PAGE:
Using the Web to tell a better story

Today’s crash of ComAir Flight 5191 reminds me how poor a job online news sites (especially those from the mainstream media) do in using the Web.

Instead of the plain graphic on the USA Today article referenced above, how about linking to the satellite view of the airport on Google Maps? You can clearly see the runway in question.

Wikipedia, which is ridiculed by many in the mainstream media, had a better graphic than most traditional news sources.

You could also link to the NTSB Aviation Accident Database. Or details about the CRJ-100. The Wikipedia page on the crash is loaded with links to such primary sources. (And I didn’t put them in.)

An op-ed piece in the Washington Post a few weeks ago talked about how federal government employees are overpaid compared to employees of private firms. The piece would have been enhanced with a link to the report so that curious readers could do their own analysis. (I haven’t been able to find the report.)

In many cases, linking to primary and supplementary sources would help build credibility and give interested users more depth. In other cases, readers would quickly discover that many stories are patched together from two press releases or that the writer selectively used facts to support his conclusion.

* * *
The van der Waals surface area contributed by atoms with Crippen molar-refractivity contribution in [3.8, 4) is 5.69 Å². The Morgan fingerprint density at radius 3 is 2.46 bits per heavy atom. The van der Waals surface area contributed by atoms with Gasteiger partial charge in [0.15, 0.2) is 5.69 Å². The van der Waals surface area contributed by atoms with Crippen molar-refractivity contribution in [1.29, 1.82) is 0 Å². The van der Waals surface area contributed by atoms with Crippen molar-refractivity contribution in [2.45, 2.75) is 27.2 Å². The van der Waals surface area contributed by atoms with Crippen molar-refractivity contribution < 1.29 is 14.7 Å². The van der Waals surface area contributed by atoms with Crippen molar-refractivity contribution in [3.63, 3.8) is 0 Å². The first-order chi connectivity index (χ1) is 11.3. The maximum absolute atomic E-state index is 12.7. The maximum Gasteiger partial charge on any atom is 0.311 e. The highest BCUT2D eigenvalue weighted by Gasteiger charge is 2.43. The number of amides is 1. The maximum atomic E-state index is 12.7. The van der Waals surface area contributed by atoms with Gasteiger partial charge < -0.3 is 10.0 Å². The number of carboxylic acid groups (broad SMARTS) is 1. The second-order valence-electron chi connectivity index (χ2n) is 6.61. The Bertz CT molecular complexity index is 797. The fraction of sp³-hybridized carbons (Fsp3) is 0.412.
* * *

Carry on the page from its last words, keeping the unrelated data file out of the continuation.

Note: Since this post was written, USA Today updated their graphic to use a version of the Google Maps satellite view. However, it is a static image; there is no link for people who want to explore the Google Map of the area.

About Rakesh Agrawal

Rakesh Agrawal is Senior Director of product at Amazon (Audible). Previously, he launched local and mobile products for Microsoft and AOL. He tweets at @rakeshlobster.
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2 Responses to Using the Web to tell a better story

  1. Pingback: Keeping online newspapers relevant « reDesign

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